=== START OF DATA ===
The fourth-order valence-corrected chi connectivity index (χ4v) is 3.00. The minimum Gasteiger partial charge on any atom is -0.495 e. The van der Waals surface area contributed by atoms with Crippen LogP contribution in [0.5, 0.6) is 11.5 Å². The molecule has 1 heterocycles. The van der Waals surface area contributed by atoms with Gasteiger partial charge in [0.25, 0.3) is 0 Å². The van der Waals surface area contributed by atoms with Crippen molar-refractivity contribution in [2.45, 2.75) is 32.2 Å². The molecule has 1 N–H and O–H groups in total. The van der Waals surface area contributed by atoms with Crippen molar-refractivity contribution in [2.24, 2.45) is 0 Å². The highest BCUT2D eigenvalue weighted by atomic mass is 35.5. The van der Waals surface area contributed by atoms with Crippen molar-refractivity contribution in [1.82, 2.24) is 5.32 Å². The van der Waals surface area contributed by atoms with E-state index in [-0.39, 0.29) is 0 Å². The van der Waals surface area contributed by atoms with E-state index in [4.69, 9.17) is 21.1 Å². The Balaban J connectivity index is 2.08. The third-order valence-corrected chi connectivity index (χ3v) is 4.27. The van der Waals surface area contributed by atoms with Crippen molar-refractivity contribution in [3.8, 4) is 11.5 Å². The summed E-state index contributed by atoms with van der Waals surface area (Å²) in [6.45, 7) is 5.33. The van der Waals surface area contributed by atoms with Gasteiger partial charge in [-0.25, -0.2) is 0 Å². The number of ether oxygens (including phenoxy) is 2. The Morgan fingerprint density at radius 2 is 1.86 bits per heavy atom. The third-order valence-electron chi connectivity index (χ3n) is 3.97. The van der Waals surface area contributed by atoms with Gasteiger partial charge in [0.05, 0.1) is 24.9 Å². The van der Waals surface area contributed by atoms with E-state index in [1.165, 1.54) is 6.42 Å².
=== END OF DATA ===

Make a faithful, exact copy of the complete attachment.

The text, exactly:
The fourth-order valence-corrected chi connectivity index (χ4v) is 3.00. The minimum Gasteiger partial charge on any atom is -0.495 e. The van der Waals surface area contributed by atoms with Crippen LogP contribution in [0.5, 0.6) is 11.5 Å². The molecule has 1 heterocycles. The van der Waals surface area contributed by atoms with Gasteiger partial charge in [0.25, 0.3) is 0 Å². The van der Waals surface area contributed by atoms with Crippen molar-refractivity contribution in [2.45, 2.75) is 32.2 Å². The molecule has 1 N–H and O–H groups in total. The van der Waals surface area contributed by atoms with Crippen molar-refractivity contribution in [2.24, 2.45) is 0 Å². The highest BCUT2D eigenvalue weighted by atomic mass is 35.5. The van der Waals surface area contributed by atoms with Crippen molar-refractivity contribution in [1.82, 2.24) is 5.32 Å². The van der Waals surface area contributed by atoms with E-state index in [-0.39, 0.29) is 0 Å². The van der Waals surface area contributed by atoms with E-state index in [4.69, 9.17) is 21.1 Å². The Balaban J connectivity index is 2.08. The third-order valence-corrected chi connectivity index (χ3v) is 4.27. The van der Waals surface area contributed by atoms with Crippen molar-refractivity contribution in [3.8, 4) is 11.5 Å². The summed E-state index contributed by atoms with van der Waals surface area (Å²) in [6.45, 7) is 5.33. The van der Waals surface area contributed by atoms with Gasteiger partial charge in [-0.25, -0.2) is 0 Å². The number of ether oxygens (including phenoxy) is 2. The Morgan fingerprint density at radius 2 is 1.86 bits per heavy atom. The third-order valence-electron chi connectivity index (χ3n) is 3.97. The van der Waals surface area contributed by atoms with Gasteiger partial charge in [0.05, 0.1) is 24.9 Å². The van der Waals surface area contributed by atoms with E-state index in [1.165, 1.54) is 6.42 Å².